The only case within this district that has considered § 373 is United States v. Herold, supra, which stated that "evidence obtained pursuant to § 373 shall not be used in a criminal prosecution of the person from whom it is obtained." Id. at 16. See also United States v. 75 Cases, 146 F.2d 124, 127-28 (4th Cir. 1944); United States v. Arnold's Pharmacy, 116 F. Supp. at 313-14; United States v. Maryland Baking Co., 81 F. Supp. 560, 562 (N.D.Ga. 1948).
None of the cases cited previously reached the issue of whether or not the defendant was within the class of persons entitled to invoke § 373 immunity. Rather, in each case the court found that since the interstate records were shown voluntarily to the FDA inspectors, § 373 did not apply. See United States v. Lyon Drug Co., 122 F. Supp. at 600; United States v. Scientific Aids Co., 117 F. Supp. at 589; United States v. Arnold's Pharmacy, 116 F. Supp. at 315. In United States v. Herold, although the government presented strong evidence that the defendants had consented and even cooperated in the copying of the interstate records, the Court granted the defendants a hearing on the question of voluntariness. Id. at 16.
In conclusion, in order to suppress the interstate records defendants must demonstrate at the hearing that they initially refused access to the FDA investigators and only permitted the investigators to inspect the records after a written request was made pursuant to § 373. Should the defendants fail to sustain their burden, the records will not be suppressed since company records are subject to production pursuant to a lawful subpoena.Fed. R. Crim. P. 17(c). As a corporate defendant Gel Spice is not entitled to claim the protection of the fifth amendment. Wilson v. United States, 221 U.S. 361, 382-84, 55 L. Ed. 771, 31 S. Ct. 538 (1911); Wright, Federal Practice and Procedure § 274 (2d ed. 1982). The individual defendants cannot rely on the fifth amendment privilege to avoid production of the records of a collective entity which are in their possession in a representative capacity, even if those records might incriminate them. Bellis v. United States, 417 U.S. 85, 88, 40 L. Ed. 2d 678, 94 S. Ct. 2179 (1974).
A custodian of corporate records held in a representative capacity may be required not only to produce records in his custody but also to testify regarding those records. United States v. J. Tirocchi & Sons, 187 F. Supp. 785, 787 (D.R.I. 1960). The production of corporate records may be obtained even in situations where the corporation is closely held or the "alter ego" of the owner. United States v. Fago, 319 F.2d 791, 793 (2d Cir. 1963).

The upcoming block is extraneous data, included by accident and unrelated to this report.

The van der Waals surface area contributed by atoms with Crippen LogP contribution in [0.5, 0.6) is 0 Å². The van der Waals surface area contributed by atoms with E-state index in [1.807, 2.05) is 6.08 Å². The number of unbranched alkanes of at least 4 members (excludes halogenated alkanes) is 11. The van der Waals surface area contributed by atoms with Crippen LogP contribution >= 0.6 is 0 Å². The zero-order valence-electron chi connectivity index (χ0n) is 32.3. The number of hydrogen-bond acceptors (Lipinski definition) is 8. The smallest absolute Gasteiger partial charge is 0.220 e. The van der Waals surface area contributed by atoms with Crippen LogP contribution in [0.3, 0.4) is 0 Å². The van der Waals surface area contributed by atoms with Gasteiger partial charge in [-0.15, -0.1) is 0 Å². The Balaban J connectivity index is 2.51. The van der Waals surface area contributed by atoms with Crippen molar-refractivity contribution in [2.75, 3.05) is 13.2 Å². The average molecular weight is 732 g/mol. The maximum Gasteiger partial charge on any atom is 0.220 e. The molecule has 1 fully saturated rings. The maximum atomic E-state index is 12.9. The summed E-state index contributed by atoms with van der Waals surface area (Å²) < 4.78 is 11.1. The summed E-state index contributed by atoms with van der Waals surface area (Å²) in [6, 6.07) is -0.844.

Other issues to be addressed at the evidentiary hearing include (11) whether statements made by the defendants during the various investigations should be suppressed because they were coerced*14 and (12) whether statements made at the section 305 hearings pursuant to 21 U.S.C. § 335 should be suppressed.**4 Since the FDA has already provided the defendants with samples pursuant to 21 U.S.C. § 372, the only outstanding discovery matter is the production of 16(b) material by the defendants (13). (See accompanying order).
Whereas defendants have pending various motions to dismiss this prosecution and to suppress evidence, these matters having been referred to me pursuant to 28 U.S.C. § 636(b)(1)(B), and having reviewed the papers submitted and heard argument of both counsel at hearings on May 5, 1982 and June 29, 1982, I make the following findings and recommendations:
1. Concerning defendants' motion to suppress the photographs taken in the course of the various inspections, I recommend that defendants' motion on this issue be denied, with defendants having the right to raise the issue of undue prejudice at trial.
2. Concerning defendants' motion to dismiss Count IV on the ground that it is barred by the statute of limitations, I recommend that defendants' motion to dismiss be denied.
3. Concerning defendants' motion to dismiss certain counts of the Information on the ground that they are multiplicitous, I recommend that defendants' motion be denied.
4. Concerning defendants' motion to suppress evidence on the ground that warrantless inspections were conducted in violation of defendants' fourth amendment rights, I recommend that defendants' motion on this issue be denied.
5. Concerning defendants' motion to dismiss or suppress evidence on the ground that the government obtained evidence in bad faith, i.e., inspections were conducted to gather evidence for a pre-determined criminal prosecution, this matter will be resolved based on findings to be made at the January 4, 1983 evidentiary hearing.